India is lobbying hard to sell buffalo meat, tobacco and oilmeal to China encouraged by its success in convincing its neighbour to buy Basmati rice from the country.
New Delhi has raised the red flag over the huge trade imbalance in Beijing’s favour and has said that buying more farm products from the country by removing ‘unnecessary’ quality restrictions is one of the ways to bridge it.
“We are seriously pushing China to start buying buffalo meat and tobacco from us and also resume import of oilmeal. Expediting the formalities for Basmati imports is also something we are stressing on so that exports can start,” Commerce Ministry Joint Secretary Asit Tripathy told Business Line.
China’s trade surplus with India was nearly $40 billion in 2011-12 and touched $29 in the first eight months of the current fiscal.
“There is little we can do in terms of limiting Chinese imports as Indian industry needs Chinese equipment and machinery. We can try to lessen the deficit by selling more of our products, especially agriculture produce and pharmaceuticals,” another official said.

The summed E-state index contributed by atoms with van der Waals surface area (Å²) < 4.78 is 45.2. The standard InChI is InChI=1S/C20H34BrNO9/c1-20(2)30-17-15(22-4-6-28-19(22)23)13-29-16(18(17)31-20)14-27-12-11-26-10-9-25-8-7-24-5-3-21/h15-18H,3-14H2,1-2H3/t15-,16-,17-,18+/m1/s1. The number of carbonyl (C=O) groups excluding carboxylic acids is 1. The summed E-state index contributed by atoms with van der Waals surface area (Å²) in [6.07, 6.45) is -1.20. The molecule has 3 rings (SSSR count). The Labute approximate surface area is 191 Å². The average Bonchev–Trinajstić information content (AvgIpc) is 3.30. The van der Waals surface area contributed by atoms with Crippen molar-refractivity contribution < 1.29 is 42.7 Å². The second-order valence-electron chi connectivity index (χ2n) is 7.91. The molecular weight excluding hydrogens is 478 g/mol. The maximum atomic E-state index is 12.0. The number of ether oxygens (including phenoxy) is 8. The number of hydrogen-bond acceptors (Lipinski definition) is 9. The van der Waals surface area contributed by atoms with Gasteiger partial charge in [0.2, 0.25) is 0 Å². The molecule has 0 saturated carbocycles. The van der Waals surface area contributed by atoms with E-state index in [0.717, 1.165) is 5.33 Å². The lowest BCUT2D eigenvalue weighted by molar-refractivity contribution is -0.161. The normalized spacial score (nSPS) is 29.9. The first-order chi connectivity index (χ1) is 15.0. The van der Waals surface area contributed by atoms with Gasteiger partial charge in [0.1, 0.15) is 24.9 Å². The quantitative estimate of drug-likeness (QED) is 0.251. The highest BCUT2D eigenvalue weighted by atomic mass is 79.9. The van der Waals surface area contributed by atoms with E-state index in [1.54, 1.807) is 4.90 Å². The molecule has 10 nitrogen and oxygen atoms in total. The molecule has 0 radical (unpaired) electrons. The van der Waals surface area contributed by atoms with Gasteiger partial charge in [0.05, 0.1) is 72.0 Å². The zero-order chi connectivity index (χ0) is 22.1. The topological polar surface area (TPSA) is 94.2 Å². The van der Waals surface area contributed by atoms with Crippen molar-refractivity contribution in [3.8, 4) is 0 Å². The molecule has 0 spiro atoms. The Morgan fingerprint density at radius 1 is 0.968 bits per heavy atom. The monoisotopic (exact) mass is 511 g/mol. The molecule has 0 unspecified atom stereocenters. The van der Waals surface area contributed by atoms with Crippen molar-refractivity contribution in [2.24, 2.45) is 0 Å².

The negotiations on farm products are being carried out by the Ministry together with the Agriculture & Processed Food Products Export Development Authority (Apeda) , the Government’s body for promoting farm exports.
“China holds a lot of potential for buffalo meat as it is a big consumer and our exports can touch $1 billion in the first two years itself,” Tripathy, who is also the Chairman of Apeda, said.
India is amongst the three largest exporters of bovine meat that includes Australia and Brazil and is slated to take the top spot in 2013 with a 30 per cent growth from 1.66 million tonnes to 2.15 million tonnes, according to industry estimates.
The US Department of Agriculture had predicted that India will be the top bovine meat exporter in 2012 itself, but the comparable figures are yet to come.
China does not import buffalo meat from India as it is on the list of countries afflicted by the foot and mouth disease. Indian officials argue that production and processing of meat takes place following exact norms prescribed by the international quality prescriber OIE and there is no consumer risk what-so-ever.
India also wants China to resume imports of oilmeal that was suspended last year as traces of a chemical found in the green dye in sacks was detected by authorities. Indian exporters have now agreed to send their shipments in plastic bags.
China has also been discussing norms to import tobacco from India for the past couple of years but has not finalised things yet. “We hope to move on to other farm products, once we start exporting the ones with greatest potential,” the official said.